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Adrian Piętka for Emphie

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Code development guide: working with small chunks

Final work with the code can be a real pain in the… neck. It is often a long and tedious process of going through and verifying all the changes which can bring you to a moment when frustration is directly proportional to the time spent on writing the code. Is there a way to tidy up the work and avoid those tears under the shower at the thought of another implementation? Yes, there is. You can work with small chunks.

What’s the prob, dev?

Imagine waking up after tens of minutes (or even hours!) of coding trance and seeing 50 changes in your editor. Changes were made in totally different places of the application.

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You look at this code-battlefield and ask yourself *the same question the Ant-Man did. *“What the hell happened here?”... To make matters worse, not everything is working and you have a lot more to do because you poked your thumb in too many pies. Part of the changes has to be verified again and it will pull further changes. On top of that - you haven’t corrected even one test.

You know that means one thing - a need to go through and verify all the changes, remove the unwanted code, and fix the tests. Well, you could probably say that you’re starting iteration number 2. The problem is, you are tired and you lean towards leaving work for tomorrow. After all, you did a great job today. Isn’t it enough? ;)

Eventually, that approach drives me to the moment I don’t feel like working at all. It’s like complaining about other people’s work and making a much worse mess than the others. Frustrating, isn't it?

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That’s why I try to organize my process of creating software by the little approach. Small, but thought through and effective steps.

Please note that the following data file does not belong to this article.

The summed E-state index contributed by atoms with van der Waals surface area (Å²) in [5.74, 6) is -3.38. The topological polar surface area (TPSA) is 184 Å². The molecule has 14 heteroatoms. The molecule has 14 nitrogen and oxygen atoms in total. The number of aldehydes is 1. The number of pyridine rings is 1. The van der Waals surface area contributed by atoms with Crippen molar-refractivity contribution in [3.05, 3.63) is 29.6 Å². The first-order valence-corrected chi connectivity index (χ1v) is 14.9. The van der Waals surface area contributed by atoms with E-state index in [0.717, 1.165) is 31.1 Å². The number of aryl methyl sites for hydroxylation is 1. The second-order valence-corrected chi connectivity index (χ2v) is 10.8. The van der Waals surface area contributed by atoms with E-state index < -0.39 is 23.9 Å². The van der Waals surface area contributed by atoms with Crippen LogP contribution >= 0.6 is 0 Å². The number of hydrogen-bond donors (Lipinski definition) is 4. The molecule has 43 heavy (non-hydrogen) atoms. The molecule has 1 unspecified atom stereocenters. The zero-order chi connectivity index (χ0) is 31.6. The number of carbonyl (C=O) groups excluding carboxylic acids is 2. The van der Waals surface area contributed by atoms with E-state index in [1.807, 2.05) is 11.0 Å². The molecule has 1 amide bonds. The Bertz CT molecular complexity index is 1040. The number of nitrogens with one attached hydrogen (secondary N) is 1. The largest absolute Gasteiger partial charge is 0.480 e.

Let me guide you through all the stages of the work and point out its important elements.

Let’s start with a good plan

Think over carefully how to approach the problem to finish the task as a whole. Focus only on your goal and only those changes that will lead you to achieving it.

What’s important - I rarely pay attention to the tasks I’ll be working on next week or in two weeks' time. I focus on it when the time is right. Not once and not twice I had prepared implementation for the future changes and finally, there was no need of doing all that work because requirements changed in the meantime. All the work that was done turned out to be a waste of time.

It’s hard because you’re often overwhelmed with tasks. You hear about SOLID, DRY, and the rest of the acronyms that make the whole thing messy and abstract. You end up wasting your time instead of just working on a specific piece of code.

This is the moment when you need to start making decisions. For instance, you need to decide if you’re implementing the strategy pattern or not. But on top of all that is if in the future you will be able to easily change/ replace the elements you are currently working on. Without deleting half of your code. I focus on coupling the changes with the rest of the code.

I tend to point out the work phases on a sticky note. After completing each task I can cross it out. But the real moment of little glory comes when all the tasks are completed and the crushed paper lands in the bin.

Image descriptionOf course, you can use the virtual sticky notes and have the satisfaction coming from clicking the delete button… but frankly, it’s just not the same ;)

The plan isn’t a carbon copy with the changes I’m implementing. It is because you can subdivide them into even smaller steps.

It is my high-level work plan and not the plan for the particular changes.

One change at a time

This is where it gets interesting. After preparing the plan it’s time for a serious fight - decomposing the work into smaller pieces.

Examination of borders and drawing a line where I start and finish the work is just a heuristic. In that matter, I rely on two factors.

A type of change is the first factor. I’ve defined a catalog of 5 different potential changes:

  1. Change in the file and directory structure - changing names and moving them
  2. Refactorization - preparing the ground in the accordance with Uncle Bob’s 'Clean Code' principle
  3. Implementation - the most atomic and independent part of the function you’re working on
  4. Fixing an error
  5. Deleting an unnecessary, unused part of the code

I always try to make only one change at a time. The exception to this rule is when the changes are mutually exclusive, for example - changing the file name that fixes the error.

Unfortunately, there is a trap here because it’s impossible to describe decomposition in just five easy points.

Second factor. I verify if the change meets the assumptions below:

  • To be atomic